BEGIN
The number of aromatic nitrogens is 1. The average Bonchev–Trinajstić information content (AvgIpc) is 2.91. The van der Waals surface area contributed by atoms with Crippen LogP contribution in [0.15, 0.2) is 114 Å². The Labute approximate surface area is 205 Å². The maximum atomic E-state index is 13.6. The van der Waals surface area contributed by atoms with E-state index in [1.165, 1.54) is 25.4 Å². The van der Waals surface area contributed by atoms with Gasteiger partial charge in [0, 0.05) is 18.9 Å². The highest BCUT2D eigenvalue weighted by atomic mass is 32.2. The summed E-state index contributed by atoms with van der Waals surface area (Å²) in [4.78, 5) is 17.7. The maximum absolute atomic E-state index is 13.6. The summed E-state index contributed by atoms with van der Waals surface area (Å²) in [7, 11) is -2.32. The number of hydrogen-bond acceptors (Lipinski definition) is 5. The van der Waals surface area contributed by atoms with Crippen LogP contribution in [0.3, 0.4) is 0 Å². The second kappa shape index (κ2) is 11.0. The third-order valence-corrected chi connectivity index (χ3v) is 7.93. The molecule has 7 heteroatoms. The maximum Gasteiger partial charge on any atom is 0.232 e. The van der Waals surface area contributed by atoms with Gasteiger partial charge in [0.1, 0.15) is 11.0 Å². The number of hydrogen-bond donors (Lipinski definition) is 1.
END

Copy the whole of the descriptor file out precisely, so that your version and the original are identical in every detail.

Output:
The number of aromatic nitrogens is 1. The average Bonchev–Trinajstić information content (AvgIpc) is 2.91. The van der Waals surface area contributed by atoms with Crippen LogP contribution in [0.15, 0.2) is 114 Å². The Labute approximate surface area is 205 Å². The maximum atomic E-state index is 13.6. The van der Waals surface area contributed by atoms with E-state index in [1.165, 1.54) is 25.4 Å². The van der Waals surface area contributed by atoms with Gasteiger partial charge in [0, 0.05) is 18.9 Å². The highest BCUT2D eigenvalue weighted by atomic mass is 32.2. The summed E-state index contributed by atoms with van der Waals surface area (Å²) in [4.78, 5) is 17.7. The maximum absolute atomic E-state index is 13.6. The summed E-state index contributed by atoms with van der Waals surface area (Å²) in [7, 11) is -2.32. The number of hydrogen-bond acceptors (Lipinski definition) is 5. The van der Waals surface area contributed by atoms with Crippen LogP contribution in [0.3, 0.4) is 0 Å². The second kappa shape index (κ2) is 11.0. The third-order valence-corrected chi connectivity index (χ3v) is 7.93. The molecule has 7 heteroatoms. The maximum Gasteiger partial charge on any atom is 0.232 e. The van der Waals surface area contributed by atoms with Gasteiger partial charge in [0.1, 0.15) is 11.0 Å². The number of hydrogen-bond donors (Lipinski definition) is 1.